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Line of study with RTK

#1
Hi all, I’ve decided to pick up Japanese again (on and off for about 13 years now, never got very far because I’ve never been good at keeping track of all the things needed for Japanese).  
I had never heard of RTK before and think the decide and conquer route might work better for me but I don’t want to waste time.  What is the best way to go about it?  Do you do the whole book, go to two to learn readings, then do Vocab and grammar after months and months of Kanji?  It might be worth it if it works, but it also seems like a lot of time to put in before getting any kind of communication studies in.  Any help would be greatly appreciated.

Kyle
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#2
RTK isn't about learning the readings, it's strictly about learning to write kanji from English keywords, I would personally avoid RTK2. After doing RTK1 (and 3 if you want), at that point, you best best isn't to learn readings, but rather to learn vocabulary. You'll naturally pick up the reading for the kanji as you learn the vocab. If you have time, you can do grammar on the side, or you could use a course that focuses on spoken language, JSL or the like, while work your way through RTK. If you don't have the time, then yea, spend 3-4 months on kanji, and then when you learn a new word through whatever course you choose, be it Genki, Yokoso, or JFBP, make sure to learn the kanji with the vocab.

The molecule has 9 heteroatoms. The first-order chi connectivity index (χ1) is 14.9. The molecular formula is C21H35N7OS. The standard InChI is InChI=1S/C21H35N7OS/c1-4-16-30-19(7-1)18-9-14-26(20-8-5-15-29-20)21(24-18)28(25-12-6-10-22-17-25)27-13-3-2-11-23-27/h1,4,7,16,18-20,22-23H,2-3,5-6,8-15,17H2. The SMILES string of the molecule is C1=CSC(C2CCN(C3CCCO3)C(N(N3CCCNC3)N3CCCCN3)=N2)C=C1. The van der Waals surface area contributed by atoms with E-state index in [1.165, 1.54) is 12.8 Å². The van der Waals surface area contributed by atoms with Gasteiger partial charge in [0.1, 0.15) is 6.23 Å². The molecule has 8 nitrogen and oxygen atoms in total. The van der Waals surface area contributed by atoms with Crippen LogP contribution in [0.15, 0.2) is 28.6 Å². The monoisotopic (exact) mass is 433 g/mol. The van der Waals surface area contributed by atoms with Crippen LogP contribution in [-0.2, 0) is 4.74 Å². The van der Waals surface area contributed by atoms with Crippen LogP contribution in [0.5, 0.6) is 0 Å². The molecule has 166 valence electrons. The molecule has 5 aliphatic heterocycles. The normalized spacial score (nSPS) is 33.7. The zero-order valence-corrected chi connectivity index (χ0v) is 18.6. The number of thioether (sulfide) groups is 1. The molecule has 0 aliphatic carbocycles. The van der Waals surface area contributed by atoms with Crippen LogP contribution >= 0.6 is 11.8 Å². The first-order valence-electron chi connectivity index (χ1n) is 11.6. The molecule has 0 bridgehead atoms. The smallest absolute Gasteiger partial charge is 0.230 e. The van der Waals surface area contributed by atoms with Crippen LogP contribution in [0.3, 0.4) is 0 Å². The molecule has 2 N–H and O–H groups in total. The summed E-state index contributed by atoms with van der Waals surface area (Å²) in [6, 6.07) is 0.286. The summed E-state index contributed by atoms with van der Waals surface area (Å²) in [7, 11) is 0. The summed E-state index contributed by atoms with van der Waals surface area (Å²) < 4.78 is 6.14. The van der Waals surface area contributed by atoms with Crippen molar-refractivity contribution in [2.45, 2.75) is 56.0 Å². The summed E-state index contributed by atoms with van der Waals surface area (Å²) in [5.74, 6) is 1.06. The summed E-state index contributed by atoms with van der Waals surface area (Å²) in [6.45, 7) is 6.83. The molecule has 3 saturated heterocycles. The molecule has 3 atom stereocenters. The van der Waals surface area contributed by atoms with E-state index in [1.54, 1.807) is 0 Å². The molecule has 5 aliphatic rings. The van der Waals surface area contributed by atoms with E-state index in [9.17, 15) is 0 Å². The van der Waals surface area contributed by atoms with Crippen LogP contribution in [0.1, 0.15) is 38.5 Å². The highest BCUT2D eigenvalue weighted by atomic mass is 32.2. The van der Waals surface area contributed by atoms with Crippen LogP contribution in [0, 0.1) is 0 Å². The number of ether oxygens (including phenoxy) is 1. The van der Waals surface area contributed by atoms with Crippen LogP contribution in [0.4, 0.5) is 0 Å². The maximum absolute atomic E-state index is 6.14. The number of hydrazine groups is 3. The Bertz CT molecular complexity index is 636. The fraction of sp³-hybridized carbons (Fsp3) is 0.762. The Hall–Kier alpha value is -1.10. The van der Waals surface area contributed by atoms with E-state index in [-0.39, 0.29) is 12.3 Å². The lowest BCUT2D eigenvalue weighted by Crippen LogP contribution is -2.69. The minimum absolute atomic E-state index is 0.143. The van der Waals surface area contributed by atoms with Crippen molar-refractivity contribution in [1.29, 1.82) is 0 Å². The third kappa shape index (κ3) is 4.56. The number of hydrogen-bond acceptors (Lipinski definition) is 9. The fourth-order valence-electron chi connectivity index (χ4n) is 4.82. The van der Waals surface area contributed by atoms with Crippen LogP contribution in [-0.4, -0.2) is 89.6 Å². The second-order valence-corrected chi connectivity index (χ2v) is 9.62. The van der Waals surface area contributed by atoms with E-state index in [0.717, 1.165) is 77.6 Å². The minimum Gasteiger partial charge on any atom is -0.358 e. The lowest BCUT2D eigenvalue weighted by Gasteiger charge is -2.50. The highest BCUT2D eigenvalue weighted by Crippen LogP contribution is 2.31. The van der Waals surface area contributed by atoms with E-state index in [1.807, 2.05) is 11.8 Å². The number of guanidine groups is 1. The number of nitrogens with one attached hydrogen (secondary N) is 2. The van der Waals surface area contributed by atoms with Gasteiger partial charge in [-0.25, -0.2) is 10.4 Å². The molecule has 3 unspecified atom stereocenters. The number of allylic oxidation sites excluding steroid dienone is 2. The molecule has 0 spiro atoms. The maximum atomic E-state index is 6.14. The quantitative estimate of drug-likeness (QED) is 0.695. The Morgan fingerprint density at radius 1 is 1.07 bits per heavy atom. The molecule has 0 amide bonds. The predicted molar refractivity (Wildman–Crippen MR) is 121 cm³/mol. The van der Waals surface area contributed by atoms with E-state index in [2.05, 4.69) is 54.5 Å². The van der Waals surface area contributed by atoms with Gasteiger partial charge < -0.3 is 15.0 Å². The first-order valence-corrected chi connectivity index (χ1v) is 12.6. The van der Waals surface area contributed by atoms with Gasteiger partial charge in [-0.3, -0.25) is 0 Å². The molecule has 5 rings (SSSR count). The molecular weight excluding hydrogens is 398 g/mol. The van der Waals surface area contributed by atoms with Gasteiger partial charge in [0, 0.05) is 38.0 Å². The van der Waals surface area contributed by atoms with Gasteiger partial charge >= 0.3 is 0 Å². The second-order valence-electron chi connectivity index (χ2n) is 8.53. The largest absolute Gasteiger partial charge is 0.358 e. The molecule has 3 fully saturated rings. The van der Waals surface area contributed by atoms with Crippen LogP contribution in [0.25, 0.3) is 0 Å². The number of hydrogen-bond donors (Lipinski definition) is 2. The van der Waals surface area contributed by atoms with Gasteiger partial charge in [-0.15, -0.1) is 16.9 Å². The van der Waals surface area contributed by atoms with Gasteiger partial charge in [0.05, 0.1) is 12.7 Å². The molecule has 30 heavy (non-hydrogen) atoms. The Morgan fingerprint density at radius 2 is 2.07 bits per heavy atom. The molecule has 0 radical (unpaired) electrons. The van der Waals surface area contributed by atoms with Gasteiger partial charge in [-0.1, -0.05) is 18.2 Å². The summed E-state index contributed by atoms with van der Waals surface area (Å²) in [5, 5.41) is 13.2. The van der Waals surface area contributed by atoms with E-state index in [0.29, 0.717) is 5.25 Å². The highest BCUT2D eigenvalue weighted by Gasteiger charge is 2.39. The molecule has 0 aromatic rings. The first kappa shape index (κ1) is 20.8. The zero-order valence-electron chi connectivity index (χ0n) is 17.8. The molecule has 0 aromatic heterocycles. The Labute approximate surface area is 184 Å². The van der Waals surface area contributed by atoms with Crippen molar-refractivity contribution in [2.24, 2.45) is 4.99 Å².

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#3
I personally would go through RTK1 to learn to write the characters from the keyword, and then work on the readings, but if you're not interested in learning how to write the characters, then there might be more efficient ways to learn to read them. For the readings, I used RTK2 (and then RTK3), but there might be more efficient ways available now. The comments above about working on vocabulary to learn readings might be a better approach. I think that the sound primitives (a part of RTK2) are worth the time, though, in any case.
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#4
Regarding RTK2, I "mined" it for the information I needed.  That is, I created spreadsheets with all the "signal primitives" and learned as many as I could.  What I did not do was try to memorize all the "exemplary compounds".

As I like saying, you'll know when it's time to use the information in RTK2.  If you don't know what to do with RTK2 then it's too soon for you to be using it.
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